One small positive of lockdown meant I had the funds to replace some of my aging dive kit and my ill-fitting dry suit. Having spent an unexpected fortune getting regulators and cylinders serviced (tip: put your transmitter on a short hose to prevent people breaking it by using it as a handle!) and following a brief test at Wraysbury it was finally time for our annual pilgrimage to Swanage.
Leaving home slightly earlier than normal didn’t make my journey any quicker as most of southern England also seemed to be heading towards the south coast, but I arrived just in time to join the rest of the gang for supper in the pub.
I’ve not needed to get up particularly early since we’ve been in lockdown and getting up on a Saturday morning to get a place on the pier at 7am was a slight shock for the system but worth the effort. We didn’t have a really early dive that morning so this allowed plenty of time for assembling the remaining parts on my camera, a wander round Swanage to see what had changed and a breakfast in the cafe.
The first dive was under the Pier; it was high tide so that made getting in the water down the steps a little easier, no needing to stagger/crawl painfully along the rocks battered by the waves which is even more challenging with a bulky camera. We had a good pootle under the pier. The visibility wasn’t good but we found things to look at – mostly admittedly crabs – and I had fun trying to use a new flash and snoot that I had only tested previously at the kitchen table. It proved to be an excellent opportunity to take photos worthy of the Crap Fish Photography group – getting the snoot pointing in the right place was definitely an art I had yet to master and in poor visibility the backscatter was lit up beautifully!
Our first boat dive was Old Harry’s Drift. This will always be memorable site for me as it was where I did my first sea dive back in 1996; I saw one crab and as I had only dived inland lakes before I was starting to wonder why people dived in the UK. As I hadn’t dived off a boat in the UK for about eighteen months I was slightly nervous but there was nothing to worry about. Having put the DSMB up, clipped on with a buddy line (even though my buddy and I have done hundreds of dives each we do it for convenience) we continued to fly along the bottom in a cracking 2 knot drift. The visibility was two metres at best but there was still lots to see including dog fish, crabs (of course), dover sole, a variety of anemones, lots of leathery sea squirts, even more slipper limpets, sponges, queen scallops and deadmen’s fingers some with baby sea slugs on them. At the end of the dive we ascended back up to the safety stop then out … eventually, whilst we were barely at 15m the DSMB line was reeled out such a long way with a small reel it took a few minutes to reel the line in again. Whilst you could argue that I shouldn’t have let the line out so far, I also decided that whilst its more fashionable to use a smaller reel nowadays and they are less bulky they are also more fiddly and I decided to switch back to my larger reel when diving in the UK.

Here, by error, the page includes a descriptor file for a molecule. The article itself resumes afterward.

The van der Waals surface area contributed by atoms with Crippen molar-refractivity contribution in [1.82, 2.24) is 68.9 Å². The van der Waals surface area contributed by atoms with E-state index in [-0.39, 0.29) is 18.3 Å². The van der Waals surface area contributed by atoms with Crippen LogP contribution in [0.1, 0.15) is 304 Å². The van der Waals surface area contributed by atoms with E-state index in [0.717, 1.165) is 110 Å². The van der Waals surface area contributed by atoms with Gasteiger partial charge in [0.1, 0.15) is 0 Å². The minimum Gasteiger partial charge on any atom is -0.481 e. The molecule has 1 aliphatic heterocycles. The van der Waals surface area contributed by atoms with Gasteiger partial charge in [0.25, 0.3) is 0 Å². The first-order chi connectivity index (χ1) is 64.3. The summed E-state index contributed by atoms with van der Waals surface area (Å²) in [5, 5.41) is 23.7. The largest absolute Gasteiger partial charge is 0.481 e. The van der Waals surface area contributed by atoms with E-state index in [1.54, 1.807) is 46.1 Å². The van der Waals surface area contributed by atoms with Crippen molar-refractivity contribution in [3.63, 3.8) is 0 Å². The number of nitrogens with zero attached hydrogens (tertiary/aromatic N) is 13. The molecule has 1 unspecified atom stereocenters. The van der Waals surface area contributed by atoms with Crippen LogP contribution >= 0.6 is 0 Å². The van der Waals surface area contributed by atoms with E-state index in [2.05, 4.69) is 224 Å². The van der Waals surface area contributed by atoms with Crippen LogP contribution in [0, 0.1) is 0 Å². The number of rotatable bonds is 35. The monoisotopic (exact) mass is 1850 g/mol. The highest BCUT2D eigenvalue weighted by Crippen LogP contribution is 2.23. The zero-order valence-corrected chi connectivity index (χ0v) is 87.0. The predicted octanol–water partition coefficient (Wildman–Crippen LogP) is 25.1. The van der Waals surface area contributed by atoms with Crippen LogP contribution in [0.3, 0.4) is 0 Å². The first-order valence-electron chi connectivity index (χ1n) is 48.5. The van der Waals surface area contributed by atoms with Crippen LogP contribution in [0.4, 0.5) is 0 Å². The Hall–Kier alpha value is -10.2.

On day two we did the Fleur de Lys and the barge. Whilst its broken up considerably more now the Fleur was a bigger boat than I had remembered. It was still too small a dive site for a boat of ten (and the second boat not long behind us) and the bottom quickly got kicked up so having circulated it a couple of times once my buddy and I had found the line to the barge we headed off there where the visibility was better. If only I had brought my camera! We saw so many nudibranchs including yellow-edged polycera, orange clubbed sea slug, thorny doris, and the violet seaslug, plus lots of eggs and a sea hare. There was lots to see and we didn’t need to drift off the boat.
Our second dive that day was on the Valentine Tanks. We were dropped in just before slack so when we first went down my buddy and I needed to swim quite hard against the current as we headed along the line to the second tank but before long the current eased. After what seemed like a long swim without much to see (they have changed the position of the line between the two tanks so now you have to follow a V underwater to get to the second tank) we were rewarded with conger eels, starfish, more nudis, wrasse, a crystal sea slug (see photo). I was also unsuccessfully trying to get my snoot to point at a topshell at until another buddy pair (not from our club) crashed straight through my site and we decided it was time to go back to the first tank. There we saw another conger under the rock plus lobster and a double spiral worm (photo) in crevices of the tank. Another good dive.
As most UK divers are painfully aware, when we go on dive trips we often end up having to do something else instead. This means we regularly end up going walking and the more adventurous of us have even tried our hands at kite surfing. Whilst the weather was glorious and the club had two more dives organised for the Monday (the first being the Kyarra) I decided to go stand up paddleboarding off the pier instead. Having only done it a handful of times on a lake I realised once I was on the board that it was quite a bit harder doing it on the sea. Fortunately all those with a Go Pro on the trip were on the dive boat so there is no recorded evidence that I spent the first thirty minutes just trying to stand up and remain standing for more than ten seconds … by the time the dive boats came back in I was up and making it look like I knew what I was doing.
Whilst it was a smaller group than our usual Swanage trips, all in all it was another successful trip, I have got my UK diving legs back on and am looking forward to diving again with the seals in Farnes in September.
Reported by Sarah A, Photos from Sarah A and Preeda